102. What is Evidence? Part 3: Confusion stops Mägaya (the big peace)

In this podcast series, Maratja Dhamarrandji (MD) and Richard Trudgen (RT) discuss why Balanda (mainstream western Australians) do not recognise Yolŋu law, its foundational source, array of evidence, and the many checks and balances that underpin it. One of the main problems leading to this marr-dhumbalyun, confusion, is language.  When Balanda arrived in Australia 200 years ago, they brought their own law and language. They brought their own parliament and established their own way of doing things. When they observed Yolŋu culture and customs, they named them with English terms, using phrases such as ‘the dreaming’, ‘hunter gathers’, ‘primitive’, ‘nomad’, ‘gone walkabout’, ‘payback’ and ‘rule of elders’, instead of the gurraŋay matha, or proper academic Yolŋu Matha language that should have been investigated and attributed instead.

Yolŋu law is mägaya rom, the legal way of striving for a state of peace and harmony, by respecting one another and creating protection for all. The servants of the law and people are the dalkarra djirrikay, political leaders, not simply ‘elders’, but qualified leaders who have studied the law and are given ganydjarr, authority, through a process in which they are enthroned. These leaders then determine who belongs to what land through a series of evidence, checks and balances that exist for all the rom waṯaŋu walala, Yolŋu citizens, such as knowing the different surnames within each of the Bäpurru corporate clan groups, displaying the Dhulmu Mulka, title deeds dilly bags and gamunuŋgu painted title deeds. These and other forms of evidence are recognised inside Yolŋu legal processes and their own ŋärra’, chamber of law.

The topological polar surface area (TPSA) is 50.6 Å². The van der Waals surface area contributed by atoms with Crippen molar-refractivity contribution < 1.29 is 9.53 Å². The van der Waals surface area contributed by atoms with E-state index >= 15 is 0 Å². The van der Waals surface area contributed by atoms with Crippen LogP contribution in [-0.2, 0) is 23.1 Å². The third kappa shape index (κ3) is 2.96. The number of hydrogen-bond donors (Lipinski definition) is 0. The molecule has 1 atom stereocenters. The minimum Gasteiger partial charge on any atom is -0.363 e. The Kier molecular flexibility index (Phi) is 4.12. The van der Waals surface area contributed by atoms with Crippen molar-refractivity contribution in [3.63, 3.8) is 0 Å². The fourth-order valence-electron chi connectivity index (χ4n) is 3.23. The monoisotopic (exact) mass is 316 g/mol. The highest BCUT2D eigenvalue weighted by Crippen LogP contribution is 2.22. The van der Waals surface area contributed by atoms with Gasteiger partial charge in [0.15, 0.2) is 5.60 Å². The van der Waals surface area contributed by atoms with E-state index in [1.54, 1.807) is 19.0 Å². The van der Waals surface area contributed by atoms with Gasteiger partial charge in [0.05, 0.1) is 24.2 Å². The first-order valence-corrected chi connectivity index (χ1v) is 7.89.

Even though many Yolŋu people can speak English now, they use the Balanda names attributed to Yolŋu law instead of what their names for their law actually mean. If we want to turn this confusion around, Yolŋu have to stop using Balanda words and start using their own terminology to describe their original Australian law instead.

This podcast series helps us to see how Balanda have created a naming for Yolŋu and Yolŋu have created a naming for Balanda. We’re naming each other’s cultures, rather than knowing the real law that exists on both sides.

For the complete transcript click here.

 

There are 4 Stories in this podcast. Please see time stamps below –

  • Story No. 1  Why Can’t Balanda see the Evidence                               00:00
  • Story No. 2  Our leaders & Elders are servants of the law                09:28
  • Story No. 3  Confusion causes disbelief in Yolngu law                      19:50
  • Story No. 4  We want the big peace Magaya                                        31:05